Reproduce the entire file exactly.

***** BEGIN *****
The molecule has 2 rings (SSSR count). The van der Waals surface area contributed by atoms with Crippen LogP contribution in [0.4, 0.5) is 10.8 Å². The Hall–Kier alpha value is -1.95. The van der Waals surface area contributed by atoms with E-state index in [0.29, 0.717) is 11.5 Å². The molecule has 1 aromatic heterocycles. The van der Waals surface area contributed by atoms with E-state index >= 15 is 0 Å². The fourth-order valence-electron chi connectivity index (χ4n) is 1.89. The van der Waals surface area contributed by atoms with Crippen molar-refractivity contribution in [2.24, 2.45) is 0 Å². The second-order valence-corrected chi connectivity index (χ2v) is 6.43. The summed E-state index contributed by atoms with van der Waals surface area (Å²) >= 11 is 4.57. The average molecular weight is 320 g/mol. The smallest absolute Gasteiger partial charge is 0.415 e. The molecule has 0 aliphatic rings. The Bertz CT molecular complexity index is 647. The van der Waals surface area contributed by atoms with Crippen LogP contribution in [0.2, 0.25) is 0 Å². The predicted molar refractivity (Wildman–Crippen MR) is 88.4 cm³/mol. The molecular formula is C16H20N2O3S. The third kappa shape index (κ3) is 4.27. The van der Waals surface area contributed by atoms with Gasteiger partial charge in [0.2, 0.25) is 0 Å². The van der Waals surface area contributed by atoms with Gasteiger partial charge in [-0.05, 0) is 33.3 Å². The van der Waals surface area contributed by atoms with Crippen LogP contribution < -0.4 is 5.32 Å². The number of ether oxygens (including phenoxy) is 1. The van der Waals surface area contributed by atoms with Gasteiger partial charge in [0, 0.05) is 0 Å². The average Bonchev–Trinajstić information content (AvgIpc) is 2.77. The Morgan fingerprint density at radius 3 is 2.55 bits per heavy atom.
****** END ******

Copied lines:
The molecule has 2 rings (SSSR count). The van der Waals surface area contributed by atoms with Crippen LogP contribution in [0.4, 0.5) is 10.8 Å². The Hall–Kier alpha value is -1.95. The van der Waals surface area contributed by atoms with E-state index in [0.29, 0.717) is 11.5 Å². The molecule has 1 aromatic heterocycles. The van der Waals surface area contributed by atoms with E-state index >= 15 is 0 Å². The fourth-order valence-electron chi connectivity index (χ4n) is 1.89. The van der Waals surface area contributed by atoms with Crippen molar-refractivity contribution in [2.24, 2.45) is 0 Å². The second-order valence-corrected chi connectivity index (χ2v) is 6.43. The summed E-state index contributed by atoms with van der Waals surface area (Å²) >= 11 is 4.57. The average molecular weight is 320 g/mol. The smallest absolute Gasteiger partial charge is 0.415 e. The molecule has 0 aliphatic rings. The Bertz CT molecular complexity index is 647. The van der Waals surface area contributed by atoms with Crippen LogP contribution in [0.2, 0.25) is 0 Å². The predicted molar refractivity (Wildman–Crippen MR) is 88.4 cm³/mol. The molecular formula is C16H20N2O3S. The third kappa shape index (κ3) is 4.27. The van der Waals surface area contributed by atoms with Gasteiger partial charge in [0.2, 0.25) is 0 Å². The van der Waals surface area contributed by atoms with Gasteiger partial charge in [-0.05, 0) is 33.3 Å². The van der Waals surface area contributed by atoms with Crippen LogP contribution < -0.4 is 5.32 Å². The number of ether oxygens (including phenoxy) is 1. The van der Waals surface area contributed by atoms with Gasteiger partial charge in [0, 0.05) is 0 Å². The average Bonchev–Trinajstić information content (AvgIpc) is 2.77. The Morgan fingerprint density at radius 3 is 2.55 bits per heavy atom.